Roast chicken at Tomah Gardens.
Roast chicken at Tomah Gardens. Photo: Cole Bennetts

Blue Mountains-style feasting begins on the drive up. If you take the Bells Line and stop by Apple Bar (2488 Bells Line of Road, Bilpin) - a casual, family-friendly diner with a soundtrack of bellbirds. Just down the road, there's the Bilpin Orchard (2550 Bells Line of Road, Bilpin) where you can buy sweet, crisp apples straight from the source. They also sell the most amazing juice and there are regular farmers markets' nearby.

Spot the weekend fun-lovers who take their bikes on the train all the way up the mountains and roll back down, stopping by Anonymous Cafe (237-238 Great Western Highway, Blackheath) for a ristretto and a toasted sandwich - the coffee here is some of the best in the area.

Crawling back down towards Katoomba, the newly re-wazzed Hydro Majestic (5288 Great Western Highway, Meadlow Bath) offers high tea with a hell of a view.  Very few buildings warrant the title "icon" but after a $30 million renovation over six years, this grand old mountains dame, stretching 1½ kilometres from one side to the other, almost does. Along its length are 54 small but charmingly decorated rooms (did we mention the Megalong Valley views?), the Winter Garden restaurant and the Shanghainese style Salon Du The and sumptuous Cat's Alley gin palace from where you watch the sun set, martini in hand. The Hydro is one of the greatest examples of grand Art Deco architecture outside of city limits.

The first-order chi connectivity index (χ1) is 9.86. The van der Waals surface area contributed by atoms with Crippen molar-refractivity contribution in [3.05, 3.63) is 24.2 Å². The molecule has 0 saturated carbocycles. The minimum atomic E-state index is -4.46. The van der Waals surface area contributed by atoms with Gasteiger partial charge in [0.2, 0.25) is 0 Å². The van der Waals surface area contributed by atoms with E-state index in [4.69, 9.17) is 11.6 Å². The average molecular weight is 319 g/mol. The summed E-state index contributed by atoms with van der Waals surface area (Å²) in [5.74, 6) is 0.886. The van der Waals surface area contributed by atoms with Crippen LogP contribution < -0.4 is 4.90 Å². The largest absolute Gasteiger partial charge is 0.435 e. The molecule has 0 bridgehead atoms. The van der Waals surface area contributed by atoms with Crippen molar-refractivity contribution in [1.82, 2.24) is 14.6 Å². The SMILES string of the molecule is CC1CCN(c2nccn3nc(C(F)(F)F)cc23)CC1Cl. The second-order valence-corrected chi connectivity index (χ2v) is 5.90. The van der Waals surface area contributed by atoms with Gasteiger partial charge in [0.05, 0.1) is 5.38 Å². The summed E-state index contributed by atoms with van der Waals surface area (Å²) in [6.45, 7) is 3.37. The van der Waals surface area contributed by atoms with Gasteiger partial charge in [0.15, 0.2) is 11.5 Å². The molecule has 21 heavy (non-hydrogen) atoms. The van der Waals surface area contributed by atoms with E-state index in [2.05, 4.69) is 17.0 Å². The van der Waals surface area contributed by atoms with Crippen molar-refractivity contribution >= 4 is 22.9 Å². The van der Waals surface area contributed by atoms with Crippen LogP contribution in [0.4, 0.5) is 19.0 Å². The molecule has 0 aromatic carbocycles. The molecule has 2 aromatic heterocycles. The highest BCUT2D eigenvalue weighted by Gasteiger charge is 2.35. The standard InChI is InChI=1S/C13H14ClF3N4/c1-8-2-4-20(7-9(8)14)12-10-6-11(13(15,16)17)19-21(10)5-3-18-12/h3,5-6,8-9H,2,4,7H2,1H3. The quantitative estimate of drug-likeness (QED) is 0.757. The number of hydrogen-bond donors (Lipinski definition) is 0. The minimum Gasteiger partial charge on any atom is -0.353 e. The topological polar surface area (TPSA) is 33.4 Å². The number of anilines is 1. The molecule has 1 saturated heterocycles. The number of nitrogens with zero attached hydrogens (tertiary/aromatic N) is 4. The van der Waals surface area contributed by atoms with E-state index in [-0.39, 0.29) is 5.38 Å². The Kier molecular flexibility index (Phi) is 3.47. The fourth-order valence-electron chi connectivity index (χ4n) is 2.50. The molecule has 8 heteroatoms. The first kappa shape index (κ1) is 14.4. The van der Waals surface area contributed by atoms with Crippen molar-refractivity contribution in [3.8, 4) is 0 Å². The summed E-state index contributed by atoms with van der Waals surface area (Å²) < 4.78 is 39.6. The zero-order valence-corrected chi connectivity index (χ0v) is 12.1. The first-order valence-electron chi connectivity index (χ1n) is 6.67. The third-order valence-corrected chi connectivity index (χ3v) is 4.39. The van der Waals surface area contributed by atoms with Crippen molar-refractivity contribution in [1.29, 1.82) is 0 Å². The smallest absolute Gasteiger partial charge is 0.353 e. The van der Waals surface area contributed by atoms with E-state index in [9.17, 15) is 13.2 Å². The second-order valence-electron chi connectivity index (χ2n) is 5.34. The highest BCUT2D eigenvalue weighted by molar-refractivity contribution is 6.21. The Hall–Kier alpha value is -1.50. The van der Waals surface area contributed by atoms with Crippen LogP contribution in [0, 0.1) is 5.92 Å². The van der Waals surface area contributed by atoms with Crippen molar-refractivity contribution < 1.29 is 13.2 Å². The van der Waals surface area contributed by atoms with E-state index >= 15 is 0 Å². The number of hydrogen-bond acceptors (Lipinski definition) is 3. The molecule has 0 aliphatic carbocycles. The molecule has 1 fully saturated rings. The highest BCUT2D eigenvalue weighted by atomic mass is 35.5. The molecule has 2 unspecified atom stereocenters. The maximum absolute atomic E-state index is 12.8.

Speaking of which, hit Katoomba Street legend the Paragon Cafe (65 Katoomba Street, Katoomba) - a coffee and chocolate shop that looks like it stepped out of a 1920s postcard. The Carrington's (15-47 Katoomba Street, Katoomba) is a great place to pause for a beer, as is the Hotel Gearin (273 Great Western Highway Katoomba). Not only do they offer a proper old school Aussie pub experience (with rooms!) they also feature an impressive roster of live music. All this, and only a two-hour country train ride or drive from the CBD.